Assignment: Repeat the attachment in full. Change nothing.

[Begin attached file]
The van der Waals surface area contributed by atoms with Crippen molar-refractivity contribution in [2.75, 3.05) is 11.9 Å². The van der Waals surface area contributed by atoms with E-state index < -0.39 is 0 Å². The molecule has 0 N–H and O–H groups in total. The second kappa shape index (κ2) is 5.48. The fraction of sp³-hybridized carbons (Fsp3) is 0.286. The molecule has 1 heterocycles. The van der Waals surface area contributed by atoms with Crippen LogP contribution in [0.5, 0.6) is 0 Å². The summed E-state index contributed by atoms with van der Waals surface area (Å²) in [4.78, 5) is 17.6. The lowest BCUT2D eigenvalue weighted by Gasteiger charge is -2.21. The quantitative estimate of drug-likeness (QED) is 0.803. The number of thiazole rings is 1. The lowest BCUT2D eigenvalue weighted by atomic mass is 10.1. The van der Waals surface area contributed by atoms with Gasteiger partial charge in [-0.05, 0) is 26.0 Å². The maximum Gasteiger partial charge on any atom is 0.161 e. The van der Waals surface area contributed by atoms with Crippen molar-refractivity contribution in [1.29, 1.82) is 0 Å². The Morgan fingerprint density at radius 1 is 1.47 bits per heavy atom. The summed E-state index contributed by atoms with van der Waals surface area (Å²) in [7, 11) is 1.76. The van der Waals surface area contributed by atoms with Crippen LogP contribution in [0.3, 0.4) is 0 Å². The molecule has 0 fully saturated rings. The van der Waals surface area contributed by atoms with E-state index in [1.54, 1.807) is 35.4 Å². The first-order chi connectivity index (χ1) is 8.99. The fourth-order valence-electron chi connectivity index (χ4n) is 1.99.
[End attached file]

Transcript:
The van der Waals surface area contributed by atoms with Crippen molar-refractivity contribution in [2.75, 3.05) is 11.9 Å². The van der Waals surface area contributed by atoms with E-state index < -0.39 is 0 Å². The molecule has 0 N–H and O–H groups in total. The second kappa shape index (κ2) is 5.48. The fraction of sp³-hybridized carbons (Fsp3) is 0.286. The molecule has 1 heterocycles. The van der Waals surface area contributed by atoms with Crippen LogP contribution in [0.5, 0.6) is 0 Å². The summed E-state index contributed by atoms with van der Waals surface area (Å²) in [4.78, 5) is 17.6. The lowest BCUT2D eigenvalue weighted by Gasteiger charge is -2.21. The quantitative estimate of drug-likeness (QED) is 0.803. The number of thiazole rings is 1. The lowest BCUT2D eigenvalue weighted by atomic mass is 10.1. The van der Waals surface area contributed by atoms with Gasteiger partial charge in [-0.05, 0) is 26.0 Å². The maximum Gasteiger partial charge on any atom is 0.161 e. The van der Waals surface area contributed by atoms with Crippen molar-refractivity contribution in [1.29, 1.82) is 0 Å². The Morgan fingerprint density at radius 1 is 1.47 bits per heavy atom. The summed E-state index contributed by atoms with van der Waals surface area (Å²) in [7, 11) is 1.76. The van der Waals surface area contributed by atoms with Crippen LogP contribution in [0.3, 0.4) is 0 Å². The molecule has 0 fully saturated rings. The van der Waals surface area contributed by atoms with E-state index in [1.54, 1.807) is 35.4 Å². The first-order chi connectivity index (χ1) is 8.99. The fourth-order valence-electron chi connectivity index (χ4n) is 1.99.